Radiology 05/2014; · 6.34 Impact Factor
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    ABSTRACT: Cytokines released by epicardial fat are implicated in the pathogenesis of atherosclerosis. HIV infection and antiretroviral therapy have been associated with changes in body fat distribution and coronary artery disease. We sought to determine whether HIV infection is associated with greater epicardial fat and whether epicardial fat is associated with subclinical coronary atherosclerosis. We studied 579 HIV-infected and 353 HIV-uninfected men aged 40-70 years with noncontrast computed tomography to measure epicardial adipose tissue (EAT) volume and coronary artery calcium (CAC). Total Plaque Score (TPS) and plaque subtypes (noncalcified, calcified, and mixed) were measured by coronary computed tomography angiography in 706 men. We evaluated the association between EAT and HIV serostatus, and the association of EAT with subclinical atherosclerosis, adjusting for age, race, and serostatus and with additional cardiovascular risk factors and tested for modifying effects of HIV serostatus. HIV-infected men had greater EAT than HIV-uninfected men (P = 0.001). EAT was positively associated with duration of antiretroviral therapy (P = 0.02), specifically azidothymidine (P < 0.05). EAT was associated with presence of any coronary artery plaque (P = 0.006) and noncalcified plaque (P = 0.001), adjusting for age, race, serostatus, and cardiovascular risk factors. Among men with CAC, EAT was associated with CAC extent (P = 0.006). HIV serostatus did not modify associations between EAT and either CAC extent or presence of plaque. Greater epicardial fat volume in HIV-infected men and its association with coronary plaque and antiretroviral therapy duration suggest potential mechanisms that might lead to increased risk for cardiovascular disease in HIV.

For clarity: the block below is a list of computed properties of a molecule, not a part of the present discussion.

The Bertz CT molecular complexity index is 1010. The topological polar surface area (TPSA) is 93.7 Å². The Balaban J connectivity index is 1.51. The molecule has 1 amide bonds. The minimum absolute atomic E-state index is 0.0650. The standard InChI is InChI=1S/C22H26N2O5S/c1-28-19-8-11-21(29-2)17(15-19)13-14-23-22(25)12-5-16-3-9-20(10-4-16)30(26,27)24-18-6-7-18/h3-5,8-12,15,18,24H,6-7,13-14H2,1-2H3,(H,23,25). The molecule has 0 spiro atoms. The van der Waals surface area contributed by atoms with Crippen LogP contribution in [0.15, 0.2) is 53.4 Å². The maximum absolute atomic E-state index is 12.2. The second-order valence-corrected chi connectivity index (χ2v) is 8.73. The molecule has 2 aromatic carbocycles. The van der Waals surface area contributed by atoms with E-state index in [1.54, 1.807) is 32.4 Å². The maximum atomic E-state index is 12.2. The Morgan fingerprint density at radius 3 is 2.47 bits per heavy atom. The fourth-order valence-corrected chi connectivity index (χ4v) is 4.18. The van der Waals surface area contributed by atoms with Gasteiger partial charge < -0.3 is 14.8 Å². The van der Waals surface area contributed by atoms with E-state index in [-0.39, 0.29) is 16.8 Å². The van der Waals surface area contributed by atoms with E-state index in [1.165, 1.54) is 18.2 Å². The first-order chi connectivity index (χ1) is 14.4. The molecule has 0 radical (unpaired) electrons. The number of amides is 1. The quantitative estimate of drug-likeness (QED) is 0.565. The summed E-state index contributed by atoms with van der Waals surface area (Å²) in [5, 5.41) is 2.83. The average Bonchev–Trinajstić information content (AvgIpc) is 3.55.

AIDS (London, England) 05/2014; · 4.91 Impact Factor